Using cheats in video games now being called theft
Because we have not fully come to terms with what a digital "thing" is, we have been simplistic and incorrectly applied the conception of physical objects to them. Digital theft is completely different than physical theft. Now, we are here on this slippery slope. What new imaginary things will be called crimes?
When I buy this, I won't update it until I'm done with the campaign. Oh no, I've incriminated myself!
Dead Space cheat undermines in-game micro-transactions
Exploits in the bestselling video game Dead Space 3 are allowing users to obtain in-game items for free.
The "cheats" could prove costly to the title's publisher, Electronic Arts (EA), which has introduced a system that charges users cash for extra equipment in the sequel.
The move has proved controversial with some, since the title already costs about £40.
EA has the ability to issue an update to remove the workarounds.
However, a spokesman said the firm had no comment on the issue.
Dead Space 3 is an action-horror third-person shooter set on a frozen planet.
Part of its challenge is locating scarce in-game resources needed to create ammunition and medical packs in order to tackle the title's monsters.
In previous games in the franchise, the user needed to find credits in order to buy upgrades. However, the new game introduces real-money micro-transactions as a way of allowing players to add equipment faster than would otherwise be possible.
The bugs were first reported by the news site Game Front, which subsequently posted a video online showing how they worked.
News of the exploits did not take long to spread online
One involves the player's character walking into a specific building, picking up an item, walking out - and then returning to find a new item has appeared. This can be repeated an unlimited number of times.
The other requires the user to go to a different destination, to pick up an item and then to select save and quit before returning to the game.
Within hours of the discoveries, news of the exploits spread to other gaming sites and social media networks.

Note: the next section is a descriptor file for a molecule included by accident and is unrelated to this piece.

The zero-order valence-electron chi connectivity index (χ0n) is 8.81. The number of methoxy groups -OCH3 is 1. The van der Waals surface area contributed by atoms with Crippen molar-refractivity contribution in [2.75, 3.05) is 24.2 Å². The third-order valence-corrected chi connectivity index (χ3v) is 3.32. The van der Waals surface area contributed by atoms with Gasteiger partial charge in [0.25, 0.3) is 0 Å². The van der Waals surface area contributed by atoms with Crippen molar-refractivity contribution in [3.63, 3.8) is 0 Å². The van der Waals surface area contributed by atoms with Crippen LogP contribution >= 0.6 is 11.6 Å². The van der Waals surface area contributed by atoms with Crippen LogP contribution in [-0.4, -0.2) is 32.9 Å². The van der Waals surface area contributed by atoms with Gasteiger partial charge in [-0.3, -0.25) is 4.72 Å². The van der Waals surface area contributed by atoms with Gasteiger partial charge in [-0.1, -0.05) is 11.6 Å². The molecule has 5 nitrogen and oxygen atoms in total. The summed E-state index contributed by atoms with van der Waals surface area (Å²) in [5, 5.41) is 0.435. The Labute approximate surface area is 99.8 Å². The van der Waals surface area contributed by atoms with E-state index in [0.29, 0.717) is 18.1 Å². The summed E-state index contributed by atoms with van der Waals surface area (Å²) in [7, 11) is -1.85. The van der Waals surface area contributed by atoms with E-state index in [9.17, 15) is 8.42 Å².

Several users commented that they did not believe using the cheats was unethical because Dead Space 3 had already been priced as a "premium title".
The rise of micro-transactions in video games can be traced to Asia, where they were introduced as part of efforts to combat piracy.
Rather than charge users to buy software, publishers opted for a "freemium" model, in which the basic product was given away but premium add-on services or features involved payment.
It has since become a common feature in the wider smartphone market.
Console titles have long offered the ability to buy additional downloadable content (DLC) such as extra levels, characters or clothes. However, it is relatively rare for them to charge money for items intrinsic to a character's progress through core content.
Dead Space's developer, Visceral, has stressed players do not need to buy items in Dead Space 3 in order to finish it - but gamers have been concerned about what the innovation signalled.
"People are wondering why do you have to pay more in order to get a weapon that is in the main game anyway," said Keza MacDonald, games editor of the IGN news site.
"The way EA is presenting it is that if you want the weapons earlier then you can buy them. But it's a slippery slope because if most games start adopting this as a tactic you're effectively devaluing the money gamers have had to lay out in the first place."
Cheats have long been a feature of video games.
Magazines such as Zap Attack used to publish pages of tricks in the 1980s to help gamers boost ammunition or health points. Websites offering walkthroughs and other cheat sheets now continue that tradition.
However, one solicitor told the BBC that the practice became "legally grey" once micro-transactions were involved.
"If you go into a baker's to buy a bun and they give you the wrong change and you walk away knowing you have been given more change than you handed over in the first place, that's theft," Sara Ludlam, an intellectual property expert at Lupton, Fawcett, Lee & Priestley told the BBC.
Buying in-game content lets players spend less time having to hunt for hidden in-game resources
"So, arguably if you go into this game knowing you are supposed to be paying for these weapons and you notice a glitch allows you to accumulate them without paying, that's theft as well.
"But it is arguable because it's a new area."
There is no suggestion that EA would pursue such a case.
Game Front has also made clear that it believed the "farming" of resources within Dead Space 3 should not be equated with in-game purchases.
"Game Front is committed to providing its audience with walkthroughs, easter eggs and cheats for popular video games," said its managing editor Mark Burnham.
"This video was an example of Game Front providing that service, and did not present an ethical dilemma.
"The strategy described in our video merely allows players to efficiently gather resources freely available in the game; the only way to instantly gain resources in the game is to purchase them through the micro-transactions feature."